Islamic science was the flavour of the month for January with a three part show on BBC4 called Science and Islam: A History presented by Jim Al-Khalili, professor of physics at the University of Roehampton and an Iraqi émigré. In the same month, two new books have been released. The first, by Ehsan Masood, is based on the BBC series and the second is The House of Wisdom by Jonathan Lyons.
I have not had a chance to read either of the books but have caught up with the TV shows. Generally, I thought they were quite good. The production values were very high, as we expect from the BBC, and Jim Al-Khalili is an enthusiastic and engaging presenter. The factual content was fairly lowbrow but accurate as far as it went (apart from a few infelicities from Al-Khalili himself which I’ll mention below). Laypeople who don’t know much about Islamic science will learn plenty. I learnt something new myself – Arab scholars went a long way towards deciphering ancient Egyptian hieroglyphics. They expected to discover the magical secrets of the Egyptians and abandoned the project when the writings in hieroglyphs turned out to quite mundane.
I would have liked to have seen a few more academic talking heads. The shows made plenty of use of Simon Schaffer from Cambridge, but we heard relatively little from George Saliba. Occasionally, Al-Khalili let his enthusiasm get the better of him. For instance, he kept telling us that Arabic philosophers were following the scientific method when it was obvious that they were doing nothing of the sort. And an expert on the show explained clearly that Avicenna’s canon of medicine ceased to have any influence in the nineteenth century when modern medicine took off. But, in his summary later, Al-Khalili said we had seen how Avicenna was still relevant today, contradicting his own expert. Finally, he seemed to blame the decline of Islamic science on western imperialism even though the decline happened centuries before Muslim countries were colonised in the nineteenth century.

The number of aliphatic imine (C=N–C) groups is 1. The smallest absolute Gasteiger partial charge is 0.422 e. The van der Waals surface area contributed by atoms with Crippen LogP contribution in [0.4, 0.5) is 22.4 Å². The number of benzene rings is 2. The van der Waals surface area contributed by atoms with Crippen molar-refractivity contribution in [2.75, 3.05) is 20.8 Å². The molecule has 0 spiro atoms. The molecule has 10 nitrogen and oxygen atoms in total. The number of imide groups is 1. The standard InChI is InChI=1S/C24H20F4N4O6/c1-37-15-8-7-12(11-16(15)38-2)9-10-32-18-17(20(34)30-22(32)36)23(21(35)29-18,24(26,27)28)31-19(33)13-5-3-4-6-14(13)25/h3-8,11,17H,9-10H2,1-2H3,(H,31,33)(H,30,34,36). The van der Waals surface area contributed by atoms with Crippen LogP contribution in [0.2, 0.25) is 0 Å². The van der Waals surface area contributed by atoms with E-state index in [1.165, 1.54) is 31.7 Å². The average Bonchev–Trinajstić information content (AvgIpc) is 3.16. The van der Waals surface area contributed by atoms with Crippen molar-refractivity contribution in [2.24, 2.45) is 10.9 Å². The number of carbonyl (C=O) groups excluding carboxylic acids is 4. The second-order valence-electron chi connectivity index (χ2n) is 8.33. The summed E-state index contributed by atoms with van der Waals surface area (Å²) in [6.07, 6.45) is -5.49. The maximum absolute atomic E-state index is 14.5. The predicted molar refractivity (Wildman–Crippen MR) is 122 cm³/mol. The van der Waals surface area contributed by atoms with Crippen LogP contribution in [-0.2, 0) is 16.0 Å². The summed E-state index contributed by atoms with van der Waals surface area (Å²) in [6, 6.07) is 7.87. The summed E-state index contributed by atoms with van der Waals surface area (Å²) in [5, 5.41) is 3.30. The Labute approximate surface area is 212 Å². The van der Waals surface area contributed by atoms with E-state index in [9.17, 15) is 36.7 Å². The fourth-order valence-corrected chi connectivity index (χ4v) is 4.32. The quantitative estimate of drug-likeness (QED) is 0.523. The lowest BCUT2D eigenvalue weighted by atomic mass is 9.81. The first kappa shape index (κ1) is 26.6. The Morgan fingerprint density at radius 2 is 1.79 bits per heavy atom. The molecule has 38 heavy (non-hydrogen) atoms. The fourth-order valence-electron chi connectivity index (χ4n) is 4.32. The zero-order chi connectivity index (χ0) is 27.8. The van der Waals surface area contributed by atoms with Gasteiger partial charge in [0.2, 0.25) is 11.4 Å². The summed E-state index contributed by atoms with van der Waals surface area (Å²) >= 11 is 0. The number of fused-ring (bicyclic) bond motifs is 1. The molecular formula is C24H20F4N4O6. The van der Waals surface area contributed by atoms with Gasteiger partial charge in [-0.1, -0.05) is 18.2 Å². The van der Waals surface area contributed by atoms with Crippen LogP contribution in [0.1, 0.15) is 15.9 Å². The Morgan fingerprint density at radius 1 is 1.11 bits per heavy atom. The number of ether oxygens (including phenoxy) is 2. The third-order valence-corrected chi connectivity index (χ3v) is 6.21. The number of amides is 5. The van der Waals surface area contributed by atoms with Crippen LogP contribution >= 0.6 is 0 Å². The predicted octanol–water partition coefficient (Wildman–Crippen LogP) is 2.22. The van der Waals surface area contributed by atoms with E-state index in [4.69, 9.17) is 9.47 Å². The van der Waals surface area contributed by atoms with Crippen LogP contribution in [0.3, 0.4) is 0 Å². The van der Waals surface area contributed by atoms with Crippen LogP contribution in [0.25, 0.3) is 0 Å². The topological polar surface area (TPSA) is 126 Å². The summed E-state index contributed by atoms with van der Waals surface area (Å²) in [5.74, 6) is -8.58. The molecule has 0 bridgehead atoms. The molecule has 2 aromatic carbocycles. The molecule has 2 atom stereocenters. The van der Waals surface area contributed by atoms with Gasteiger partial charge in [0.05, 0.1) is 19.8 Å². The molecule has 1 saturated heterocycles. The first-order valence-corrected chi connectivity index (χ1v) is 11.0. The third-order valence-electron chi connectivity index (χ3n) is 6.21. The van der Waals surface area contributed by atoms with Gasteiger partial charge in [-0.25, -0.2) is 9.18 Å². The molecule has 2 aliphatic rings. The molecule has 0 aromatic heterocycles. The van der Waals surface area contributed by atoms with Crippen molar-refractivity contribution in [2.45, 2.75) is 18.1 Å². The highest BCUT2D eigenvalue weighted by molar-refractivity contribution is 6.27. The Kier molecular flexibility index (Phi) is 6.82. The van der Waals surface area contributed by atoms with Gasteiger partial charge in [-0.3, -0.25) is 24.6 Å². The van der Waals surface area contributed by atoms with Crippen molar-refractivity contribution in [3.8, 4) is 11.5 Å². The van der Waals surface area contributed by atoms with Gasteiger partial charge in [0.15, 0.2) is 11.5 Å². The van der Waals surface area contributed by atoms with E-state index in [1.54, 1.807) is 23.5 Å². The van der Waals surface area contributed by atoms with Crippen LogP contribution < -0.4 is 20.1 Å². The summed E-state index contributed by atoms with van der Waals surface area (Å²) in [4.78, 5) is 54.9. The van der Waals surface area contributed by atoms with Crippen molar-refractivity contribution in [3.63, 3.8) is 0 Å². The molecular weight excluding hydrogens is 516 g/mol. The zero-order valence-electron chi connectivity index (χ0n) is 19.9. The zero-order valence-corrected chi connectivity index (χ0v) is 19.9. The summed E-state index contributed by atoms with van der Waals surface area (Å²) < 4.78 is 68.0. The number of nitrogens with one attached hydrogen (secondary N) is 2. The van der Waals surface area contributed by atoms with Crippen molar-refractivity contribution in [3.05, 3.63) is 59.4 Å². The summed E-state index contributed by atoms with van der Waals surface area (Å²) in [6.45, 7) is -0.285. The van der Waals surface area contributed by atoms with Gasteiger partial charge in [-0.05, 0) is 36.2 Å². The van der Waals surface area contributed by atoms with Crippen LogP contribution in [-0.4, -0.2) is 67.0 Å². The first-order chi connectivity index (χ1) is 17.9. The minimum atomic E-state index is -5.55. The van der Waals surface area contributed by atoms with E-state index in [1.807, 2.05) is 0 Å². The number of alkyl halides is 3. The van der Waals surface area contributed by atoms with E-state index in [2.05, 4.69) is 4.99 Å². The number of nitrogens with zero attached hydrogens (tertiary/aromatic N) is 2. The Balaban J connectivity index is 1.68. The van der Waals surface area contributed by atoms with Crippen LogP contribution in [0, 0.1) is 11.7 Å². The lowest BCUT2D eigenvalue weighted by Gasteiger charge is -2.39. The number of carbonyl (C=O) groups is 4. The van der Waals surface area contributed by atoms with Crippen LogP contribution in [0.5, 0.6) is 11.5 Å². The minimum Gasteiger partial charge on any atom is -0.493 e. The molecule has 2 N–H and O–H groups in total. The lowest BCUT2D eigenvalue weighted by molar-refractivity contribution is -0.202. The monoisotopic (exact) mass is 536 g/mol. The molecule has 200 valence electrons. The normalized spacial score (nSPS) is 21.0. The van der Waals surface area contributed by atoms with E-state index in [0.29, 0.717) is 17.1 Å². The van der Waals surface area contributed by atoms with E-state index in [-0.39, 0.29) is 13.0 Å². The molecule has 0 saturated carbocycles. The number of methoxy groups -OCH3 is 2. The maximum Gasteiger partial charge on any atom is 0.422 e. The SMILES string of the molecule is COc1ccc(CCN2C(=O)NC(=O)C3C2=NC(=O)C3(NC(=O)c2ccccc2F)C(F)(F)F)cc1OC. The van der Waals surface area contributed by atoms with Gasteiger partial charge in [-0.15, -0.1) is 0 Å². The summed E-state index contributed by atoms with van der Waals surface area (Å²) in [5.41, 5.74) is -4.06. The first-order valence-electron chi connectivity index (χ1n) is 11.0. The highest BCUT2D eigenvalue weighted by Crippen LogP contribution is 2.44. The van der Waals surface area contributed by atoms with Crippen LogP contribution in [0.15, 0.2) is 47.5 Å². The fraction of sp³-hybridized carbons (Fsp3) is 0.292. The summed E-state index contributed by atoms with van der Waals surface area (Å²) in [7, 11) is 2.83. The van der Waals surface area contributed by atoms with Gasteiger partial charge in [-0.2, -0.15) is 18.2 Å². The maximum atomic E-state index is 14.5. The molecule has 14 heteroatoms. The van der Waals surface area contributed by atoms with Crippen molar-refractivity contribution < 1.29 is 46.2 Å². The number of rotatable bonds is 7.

There was also a very subtle mistake that few people will have noticed as it was never mentioned in the script. We see Al-Khalili playing around in an alchemist’s lab and some of the filler film shows a clearly-labelled bottle of nitric acid being used to dissolve gold. This is a neat party trick which caused a lot of excitement in the Middle Ages because Moses appears to dissolve the golden calf at Exodus 32:20 (except he doesn’t really. Alchemists were always looking for scriptural justification for what they were up to). The problem is that nitric acid was first isolated by Christian alchemists in the 13th century and not Muslim ones. For a long time, no one realised this because the Christians wrote up their discoveries under the name of Geber, a mythical Islamic alchemist of the eighth or ninth century. Quite a substantial Latin Geber Corpus survives but it records Christian alchemy. A separate body of Arabic alchemy is also attributed to the same mythical individual, but even that was written a couple of centuries after he supposedly lived. Thus the filler film showing nitric acid is not appropriate as part of a discussion of Islamic alchemy.
Overall, despite a few slips, I enjoyed Science and Islam. It is a good starting point for anyone interested in the subject.
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